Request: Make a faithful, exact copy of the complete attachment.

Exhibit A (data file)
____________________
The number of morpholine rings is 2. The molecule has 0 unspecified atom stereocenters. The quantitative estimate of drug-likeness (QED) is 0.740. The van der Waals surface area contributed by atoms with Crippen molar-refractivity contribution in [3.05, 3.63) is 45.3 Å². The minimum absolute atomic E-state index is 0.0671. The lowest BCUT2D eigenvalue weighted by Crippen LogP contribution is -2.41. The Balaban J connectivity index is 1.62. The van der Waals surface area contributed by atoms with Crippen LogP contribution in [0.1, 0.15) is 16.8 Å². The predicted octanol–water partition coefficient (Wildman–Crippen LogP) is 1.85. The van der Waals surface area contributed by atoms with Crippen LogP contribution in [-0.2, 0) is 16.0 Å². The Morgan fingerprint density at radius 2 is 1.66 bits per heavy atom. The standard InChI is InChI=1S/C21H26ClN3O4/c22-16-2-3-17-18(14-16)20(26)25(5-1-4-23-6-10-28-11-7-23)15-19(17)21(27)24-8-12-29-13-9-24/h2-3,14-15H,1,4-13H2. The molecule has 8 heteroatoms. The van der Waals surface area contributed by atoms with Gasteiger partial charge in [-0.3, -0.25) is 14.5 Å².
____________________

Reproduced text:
The number of morpholine rings is 2. The molecule has 0 unspecified atom stereocenters. The quantitative estimate of drug-likeness (QED) is 0.740. The van der Waals surface area contributed by atoms with Crippen molar-refractivity contribution in [3.05, 3.63) is 45.3 Å². The minimum absolute atomic E-state index is 0.0671. The lowest BCUT2D eigenvalue weighted by Crippen LogP contribution is -2.41. The Balaban J connectivity index is 1.62. The van der Waals surface area contributed by atoms with Crippen LogP contribution in [0.1, 0.15) is 16.8 Å². The predicted octanol–water partition coefficient (Wildman–Crippen LogP) is 1.85. The van der Waals surface area contributed by atoms with Crippen LogP contribution in [-0.2, 0) is 16.0 Å². The Morgan fingerprint density at radius 2 is 1.66 bits per heavy atom. The standard InChI is InChI=1S/C21H26ClN3O4/c22-16-2-3-17-18(14-16)20(26)25(5-1-4-23-6-10-28-11-7-23)15-19(17)21(27)24-8-12-29-13-9-24/h2-3,14-15H,1,4-13H2. The molecule has 8 heteroatoms. The van der Waals surface area contributed by atoms with Gasteiger partial charge in [-0.3, -0.25) is 14.5 Å².